For Photoelectrochemical characterization (PEC) measurement, the backside Al layer of the Si was contacted with silver paint and Cu wires encapsulated in a glass tube. The edge and the exposed backside of the electrodes were sealed with an industrial epoxy (Rocktite 9462), and only the front Si surface was exposed to an electrolyte. Prior to the PEC measurement, native oxide on Si photocathodes was removed by 10% HF solution. A custom-built Pyrex glass with flat windows was used for a PEC cell. A tungsten-halogen lamp (250 W, Oriel®) with an IR cutoff filter was employed as a light source and the light intensity was calibrated with a photodiode (Solarex, Serial No. 147) to simulate 1 sun illumination. 0.5 M sulfuric acid was used as an electrolyte. A small amount (2 g/L) of Zonyl®-FSN 100 (DuPont™) was added as a surfactant to promote H2 bubble evolution. Ag/AgCl (3M KCl) and Pt foil were used as a reference electrode and a counter electrode, respectively. Electrochemical measurements were carried out utilizing a potentiostat (Solartron 1287) interfaced with a personal computer. Before each measurement shown in FIG. 2 and FIG. 3, the photocathodes were hydrogenated with an application of −1.5 V vs. Ag/AgCl (3M KCl) for 5 minutes under illumination. The photoelectrochemical j-V curves were scanned on Si photocathodes by applying between approximately −1.5 V vs. Ag/AgCl (3M KCl) and approximately +0.05 V vs. OCP (open circuit potential) with a rate of 20 mVs−1. An IPCE measurement was made with a W lamp (100 W) passing through a monochrometer (Bausch & Lomb) of approximately 400 nm to 750 nm with an external bias of −1.0 V vs. Ag/AgCl (3M KCl). A Si photodiode (Hammamatsu) with a known quantum efficiency was used to calculate the IPCE of the nanoporous and polished Si photocathodes.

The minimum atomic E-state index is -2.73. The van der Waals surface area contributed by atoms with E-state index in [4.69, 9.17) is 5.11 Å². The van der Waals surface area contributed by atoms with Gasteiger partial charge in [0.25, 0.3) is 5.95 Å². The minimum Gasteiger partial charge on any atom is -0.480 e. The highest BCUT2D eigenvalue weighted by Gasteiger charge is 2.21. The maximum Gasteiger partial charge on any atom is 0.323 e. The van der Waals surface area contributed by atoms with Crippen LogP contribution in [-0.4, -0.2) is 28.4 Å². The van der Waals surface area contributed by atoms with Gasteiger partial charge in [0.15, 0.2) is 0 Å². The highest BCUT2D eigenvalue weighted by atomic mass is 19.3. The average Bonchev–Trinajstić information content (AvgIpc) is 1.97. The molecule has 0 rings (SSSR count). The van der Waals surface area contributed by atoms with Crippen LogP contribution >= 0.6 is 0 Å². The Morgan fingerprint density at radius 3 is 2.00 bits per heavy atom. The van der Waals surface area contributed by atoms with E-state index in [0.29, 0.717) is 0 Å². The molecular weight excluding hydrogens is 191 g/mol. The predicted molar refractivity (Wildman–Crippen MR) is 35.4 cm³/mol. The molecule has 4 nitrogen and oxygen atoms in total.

It is noted that the example discussed above is provided for purposes of illustration and is not intended to be limiting. Still other embodiments and modifications are also contemplated. While a number of exemplary aspects and embodiments have been discussed above, those of skill in the art will recognize certain modifications, permutations, additions and sub combinations thereof. It is therefore intended that the following appended claims and claims hereafter introduced are interpreted to include all such modifications, permutations, additions and sub-combinations as are within their true spirit and scope.